This style of pin is made the same way soft or hard enamel pins except for how the color is added to the bare metal of a pin. Made from glass and is added to the recessed areas of a lapel pin in a paste form. Hard fired to 1880 degrees these pins become hard as glass.
Also known as hard enamel or epola, was originally started thousands of years ago by the Chinese. It involved creating a grid on a bronze or brass plate. The grid is then filled with hard enamel glass and fired to melt the colored glass. The process is repeated until the grid is full. The piece is then ready for polishing. The process today is still done in a similar fashion and is generally the most expensive type of lapel pin made. It is dye-stamped today to create the grid with the separator lines and recessed areas stamped into the metal. Today copper used in place of bronze or brass.
How are cloisonne pins made?
Cloisonne lapel pins are in the die struck family of pins. The technique used to produce them is an unparalleled and revered art form. Designs are first die-struck into a copper or metal base, creating cavities. The cavities are filled entirely by hand with the Cloisonne enamel of your choice. Colors are made from a pigmented sand exclusive to Cloisonne and must be determined using a color chart. The pins are then fired at about 1,700 degrees Fahrenheit, effectively turning the colored sand to glass. Unlike hard enamel pins, this color fill cannot be overfilled and sanded down, thus the cavities will be filled and fired repeatedly until completely filled. Finally, the lapel pins are polished, plated, and sent to you.
A reverse image die is crafted and individually struck into the blank copper pieces. The recessed areas will allow the image to be color filled. The raised areas will appear as the detail and the "dividing walls" will separate the different colors.
Each copper or bronze piece is then cut to the exact outline of the design. This is accomplished by making the cutting dies or piercing tools if a center hole cut is required.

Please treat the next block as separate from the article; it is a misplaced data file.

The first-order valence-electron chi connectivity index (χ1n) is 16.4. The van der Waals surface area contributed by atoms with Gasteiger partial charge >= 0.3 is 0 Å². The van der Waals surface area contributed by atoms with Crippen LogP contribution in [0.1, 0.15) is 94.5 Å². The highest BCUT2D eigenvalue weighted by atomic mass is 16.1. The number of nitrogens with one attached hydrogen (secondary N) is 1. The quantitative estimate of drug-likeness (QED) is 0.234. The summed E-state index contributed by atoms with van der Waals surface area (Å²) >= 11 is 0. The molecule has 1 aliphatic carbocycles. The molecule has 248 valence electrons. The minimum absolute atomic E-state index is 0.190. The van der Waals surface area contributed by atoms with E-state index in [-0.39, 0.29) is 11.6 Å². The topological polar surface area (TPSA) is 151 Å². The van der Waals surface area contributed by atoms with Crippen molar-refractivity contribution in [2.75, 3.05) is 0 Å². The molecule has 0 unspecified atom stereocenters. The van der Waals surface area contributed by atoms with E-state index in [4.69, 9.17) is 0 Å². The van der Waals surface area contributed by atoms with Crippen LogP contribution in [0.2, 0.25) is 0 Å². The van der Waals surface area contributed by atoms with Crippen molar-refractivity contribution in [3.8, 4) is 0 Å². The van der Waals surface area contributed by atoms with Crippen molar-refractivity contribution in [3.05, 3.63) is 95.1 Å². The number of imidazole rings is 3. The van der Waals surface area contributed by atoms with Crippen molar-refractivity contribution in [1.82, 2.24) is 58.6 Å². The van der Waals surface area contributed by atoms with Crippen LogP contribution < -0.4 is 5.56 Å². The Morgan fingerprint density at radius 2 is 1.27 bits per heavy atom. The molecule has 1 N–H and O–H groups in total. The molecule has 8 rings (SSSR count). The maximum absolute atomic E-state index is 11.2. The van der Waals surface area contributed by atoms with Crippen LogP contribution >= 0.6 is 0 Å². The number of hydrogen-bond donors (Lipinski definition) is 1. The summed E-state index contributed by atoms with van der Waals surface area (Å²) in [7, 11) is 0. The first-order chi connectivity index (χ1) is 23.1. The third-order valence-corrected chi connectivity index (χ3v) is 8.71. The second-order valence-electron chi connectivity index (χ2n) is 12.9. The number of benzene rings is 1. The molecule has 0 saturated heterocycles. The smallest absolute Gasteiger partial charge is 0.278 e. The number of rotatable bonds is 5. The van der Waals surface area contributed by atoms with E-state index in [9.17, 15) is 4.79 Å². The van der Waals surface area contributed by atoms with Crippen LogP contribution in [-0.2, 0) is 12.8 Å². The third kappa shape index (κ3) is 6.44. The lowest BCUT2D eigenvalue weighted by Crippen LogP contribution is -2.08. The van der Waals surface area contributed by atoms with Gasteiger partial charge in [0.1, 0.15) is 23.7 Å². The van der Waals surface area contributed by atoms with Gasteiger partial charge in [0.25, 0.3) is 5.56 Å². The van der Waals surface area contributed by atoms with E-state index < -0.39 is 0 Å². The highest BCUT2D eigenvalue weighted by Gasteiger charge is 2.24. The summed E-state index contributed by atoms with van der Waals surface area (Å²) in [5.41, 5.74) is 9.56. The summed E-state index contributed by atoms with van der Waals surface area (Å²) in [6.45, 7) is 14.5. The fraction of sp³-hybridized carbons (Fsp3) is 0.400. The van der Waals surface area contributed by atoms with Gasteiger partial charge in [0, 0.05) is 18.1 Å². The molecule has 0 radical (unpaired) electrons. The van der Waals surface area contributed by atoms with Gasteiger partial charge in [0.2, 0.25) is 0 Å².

The cloisonne powder is mixed with a liquid to create a paste-like mixture. The first color is filled into the specific recessed areas restricted by the "dividing walls" so that there is no "bleeding" or "running" of colors together.
Each piece is fired at nearly 1700 degrees F in order to melt the powdered Cloisonne paint.
Each color is filled in its specified area and fired before the next color is filled.
Although step 6 appears as if there is bleeding of color together, the colors do not run together because the firings harden the pigments to prevent any other colors from entering the recessed area.
The excess pigments (now hardened from the firing) are ground away by hand using a pumice stone wheel. Each piece is polished down to the level of the base metal (see the use of the base metal as "dividing walls", detail, and lettering).
Each piece is polished a final time with a softer polishing wheel in order to bring out the highest degree of luster and smoothness.
The final step, before packaging, is plating. Each piece is attached to the "hanging tree" which is dipped into the specified plating material (gold or silver). The plating adheres to the exposed base metal thus converting all of the "dividing walls", detail, and lettering to gold in the example shown.